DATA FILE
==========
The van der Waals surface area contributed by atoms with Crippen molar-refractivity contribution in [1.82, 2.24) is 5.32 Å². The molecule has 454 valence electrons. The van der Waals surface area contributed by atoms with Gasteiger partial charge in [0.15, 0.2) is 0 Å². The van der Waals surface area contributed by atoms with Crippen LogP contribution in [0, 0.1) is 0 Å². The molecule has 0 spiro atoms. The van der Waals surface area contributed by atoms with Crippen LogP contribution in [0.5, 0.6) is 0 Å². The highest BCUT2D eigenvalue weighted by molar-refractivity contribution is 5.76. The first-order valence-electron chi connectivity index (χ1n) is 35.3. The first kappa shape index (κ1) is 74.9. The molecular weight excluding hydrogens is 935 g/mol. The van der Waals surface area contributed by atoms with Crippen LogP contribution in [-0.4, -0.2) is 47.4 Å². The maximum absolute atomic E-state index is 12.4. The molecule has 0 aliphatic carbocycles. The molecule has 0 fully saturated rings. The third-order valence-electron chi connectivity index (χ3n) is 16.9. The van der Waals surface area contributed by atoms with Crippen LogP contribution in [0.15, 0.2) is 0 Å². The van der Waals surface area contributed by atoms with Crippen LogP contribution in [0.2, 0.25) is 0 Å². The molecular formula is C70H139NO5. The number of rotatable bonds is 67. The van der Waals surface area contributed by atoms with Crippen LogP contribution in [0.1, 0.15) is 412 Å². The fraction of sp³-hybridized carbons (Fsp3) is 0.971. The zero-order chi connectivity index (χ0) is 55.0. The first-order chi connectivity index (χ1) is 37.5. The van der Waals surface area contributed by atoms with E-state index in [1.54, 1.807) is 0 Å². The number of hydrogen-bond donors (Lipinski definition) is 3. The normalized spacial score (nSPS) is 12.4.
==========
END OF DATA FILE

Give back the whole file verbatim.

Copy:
The van der Waals surface area contributed by atoms with Crippen molar-refractivity contribution in [1.82, 2.24) is 5.32 Å². The molecule has 454 valence electrons. The van der Waals surface area contributed by atoms with Gasteiger partial charge in [0.15, 0.2) is 0 Å². The van der Waals surface area contributed by atoms with Crippen LogP contribution in [0, 0.1) is 0 Å². The molecule has 0 spiro atoms. The van der Waals surface area contributed by atoms with Crippen LogP contribution in [0.5, 0.6) is 0 Å². The highest BCUT2D eigenvalue weighted by molar-refractivity contribution is 5.76. The first-order valence-electron chi connectivity index (χ1n) is 35.3. The first kappa shape index (κ1) is 74.9. The molecular weight excluding hydrogens is 935 g/mol. The van der Waals surface area contributed by atoms with Crippen LogP contribution in [-0.4, -0.2) is 47.4 Å². The maximum absolute atomic E-state index is 12.4. The molecule has 0 aliphatic carbocycles. The molecule has 0 fully saturated rings. The third-order valence-electron chi connectivity index (χ3n) is 16.9. The van der Waals surface area contributed by atoms with Crippen LogP contribution in [0.15, 0.2) is 0 Å². The van der Waals surface area contributed by atoms with Crippen LogP contribution in [0.2, 0.25) is 0 Å². The molecular formula is C70H139NO5. The number of rotatable bonds is 67. The van der Waals surface area contributed by atoms with Crippen LogP contribution in [0.1, 0.15) is 412 Å². The fraction of sp³-hybridized carbons (Fsp3) is 0.971. The zero-order chi connectivity index (χ0) is 55.0. The first-order chi connectivity index (χ1) is 37.5. The van der Waals surface area contributed by atoms with E-state index in [1.54, 1.807) is 0 Å². The number of hydrogen-bond donors (Lipinski definition) is 3. The normalized spacial score (nSPS) is 12.4.